APRIL 4, 2006—Grant Gallaher, a 41 year old letter carrier with 18 years of service is alleged to have ran his supervisor down in the parking of the post office in Baker City, Oregon. Then, he went inside the post office looking for the postmaster. When he couldn't find the postmaster, he returned to the parking lot and shot the supervisor several times with a .357 Magnum revolver. We mourn the passing of Lori Hayes-Kotter, mother of two.
MASS MURDER AND THE POSTAL PURGES - AN AMERICAN TRAGEDY
by Fred Dungan
Terrified pedestrians lie face down on the pavement while a plane strafes city streets. A hooded ninja dressed in black slays a woman with his samurai sword and hurls grenades at police. Taking a hostage, a lone gunman shoots four people during a 13 hour siege. No, these aren't scenes from some foreign capital in the midst of a civil war. It is "business as usual" for the United States Postal Service where violence and mass murder have become part of the cost of delivering the mail. Buckets of human gore are routinely mopped from the workroom floors while the Postal Inspection Service attempts to downplay the internecine warfare.
Fighting for its life against unconscionable wage demands, threats of privatization, and public criticism, the U.S. postal system has begun to crack under pressure. Purges of veteran employees have become commonplace as the quasi-military government monopoly struggles to quash organizational dissidence and maintain an anachronistic infrastructure that predates the American Revolution of 1776.
In 1753 King George II appointed Benjamin Franklin, then serving as postmaster at Philadelphia, as one of two joint postmasters general for the American colonies. Dismissed in 1774 due to his revolutionary sympathies, the Continental Congress reinstated him as the new nation's first postmaster general in 1775.
For the next 200 years the Post Office Department existed as a small cabinet level branch of the United States government. Its workers were low-paid and its budget was subsidized by Congressional grants. Postal workers were viewed as friendly, somewhat lazy, civil servants. Letter carriers commonly carried neighborhood gossip as well as mail and postmen often worked a single route for their entire career.
By 1968 the U.S. taxpayers were ready to scrap the inefficient, politically-oriented Post Office Department. On July 1, 1971, the United States Postal Service was established as a non-profit, self-supporting corporation. However, the act of Congress that created the Postal Service also institutionalized collective bargaining for employees. The race was on between the four major competing unions for the biggest slice of the postal pie. Each outdid the other in outrageous wage demands.
As labor costs soared, the Postal Service automated in an attempt to balance its budget. Despite modernization, wages and benefits had risen to 83 percent of the postal budget by the late 1980's. The average postal salary, including benefits, was more than 47 percent higher than the average for private-sector workers.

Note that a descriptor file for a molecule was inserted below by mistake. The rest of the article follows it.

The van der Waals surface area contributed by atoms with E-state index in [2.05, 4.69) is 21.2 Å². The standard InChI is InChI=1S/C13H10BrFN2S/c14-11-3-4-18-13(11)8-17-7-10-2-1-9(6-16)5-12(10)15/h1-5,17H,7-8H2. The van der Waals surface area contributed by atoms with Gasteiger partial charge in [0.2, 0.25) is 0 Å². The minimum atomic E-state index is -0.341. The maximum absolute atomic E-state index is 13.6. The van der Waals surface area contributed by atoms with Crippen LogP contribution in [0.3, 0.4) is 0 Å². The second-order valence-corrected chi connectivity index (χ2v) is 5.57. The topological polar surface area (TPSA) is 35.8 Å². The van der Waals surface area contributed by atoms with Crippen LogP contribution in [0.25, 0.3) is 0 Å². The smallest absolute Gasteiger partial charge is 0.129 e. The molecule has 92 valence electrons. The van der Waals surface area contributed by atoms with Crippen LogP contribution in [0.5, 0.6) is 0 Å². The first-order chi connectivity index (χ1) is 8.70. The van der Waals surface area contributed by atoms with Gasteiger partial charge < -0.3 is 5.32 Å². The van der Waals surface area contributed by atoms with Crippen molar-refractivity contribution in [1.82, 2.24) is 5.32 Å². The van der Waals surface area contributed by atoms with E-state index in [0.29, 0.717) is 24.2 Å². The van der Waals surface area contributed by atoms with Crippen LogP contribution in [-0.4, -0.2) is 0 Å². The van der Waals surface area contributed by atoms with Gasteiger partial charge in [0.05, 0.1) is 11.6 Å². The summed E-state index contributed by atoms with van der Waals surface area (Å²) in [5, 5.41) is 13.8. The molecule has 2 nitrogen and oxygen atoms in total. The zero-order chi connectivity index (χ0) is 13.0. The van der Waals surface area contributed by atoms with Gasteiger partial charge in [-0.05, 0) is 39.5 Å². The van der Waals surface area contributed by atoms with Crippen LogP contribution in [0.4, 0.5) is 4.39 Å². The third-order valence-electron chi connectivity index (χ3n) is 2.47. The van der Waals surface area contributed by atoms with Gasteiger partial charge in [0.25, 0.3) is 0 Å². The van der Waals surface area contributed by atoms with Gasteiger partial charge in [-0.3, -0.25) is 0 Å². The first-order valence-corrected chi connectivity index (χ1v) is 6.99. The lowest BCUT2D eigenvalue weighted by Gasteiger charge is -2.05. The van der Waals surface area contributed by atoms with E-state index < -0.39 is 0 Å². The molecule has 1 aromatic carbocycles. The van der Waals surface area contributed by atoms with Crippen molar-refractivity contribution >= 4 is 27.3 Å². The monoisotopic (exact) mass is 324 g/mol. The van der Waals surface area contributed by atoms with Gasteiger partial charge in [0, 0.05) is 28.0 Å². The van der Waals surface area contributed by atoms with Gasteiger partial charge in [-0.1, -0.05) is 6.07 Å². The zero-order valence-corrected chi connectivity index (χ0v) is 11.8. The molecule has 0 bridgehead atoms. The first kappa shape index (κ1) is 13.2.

The only way to pay for the increased wages was to increase productivity. Routes were lengthened, quotas were introduced, and speedups became commonplace. Management adopted the policy of "pushing the envelope", meaning that every last ounce of effort was extorted from employees by any means possible.
For some the pressure became unbearable . . .
"As a worker, you are not part of the postal family and are taught from the beginning to know your place. Letter carriers are treated like field hands. Make a suggestion and they call you 'uppity.' And it doesn't get better with time. No wonder it's the veteran carriers - the guys with 20 or 30 years service - that go postal." - former California letter carrier
Patrick Henry Sherrill, like his fiery revolutionary namesake, was a patriotic American. After lettering in three sports in high school, he joined the Marine Corps and became a weapons expert. Following an Honorable Discharge, he joined the Oklahoma Air National Guard. Never marrying, he lived at home with his ailing mother and spent his spare time contacting fellow ham radio operators.
In l985 Patrick Henry scored high on a United States Postal Service entrance examination and was hired as a letter carrier for the Edmond, Oklahoma post office. He worked hard and passed the tough 90 day probationary period. Proud of his job, proud of his uniform, and proud to be a public servant, Patrick Henry could not understand why his superiors were never satisfied. The harder he worked, the more they expected from him. He was giving 100 percent and they wanted more. There was nothing left to give them but blood . . .
On August 19, 1986, two supervisors, Bill Bland and Richard Esser, Jr., escorted Patrick Henry into an office and took turns giving him a verbal beating. It was all a well-rehearsed act. They knew Patrick Henry was an excellent worker and figured that a reprimand would motivate him to work even harder. Supervisors were evaluated by how much mail they moved and upper management did not care how they did it. An employee who was "running scared" could be a considerable asset towards motivating the other workers. Mr. Bland was in especially good form this day and ended his harangue with a threat to fire Patrick Henry if his performance did not improve.
Patrick Henry left the office a visibly shaken man. That afternoon he phoned union headquarters to ask about a transfer to maintenance. The answer was not encouraging.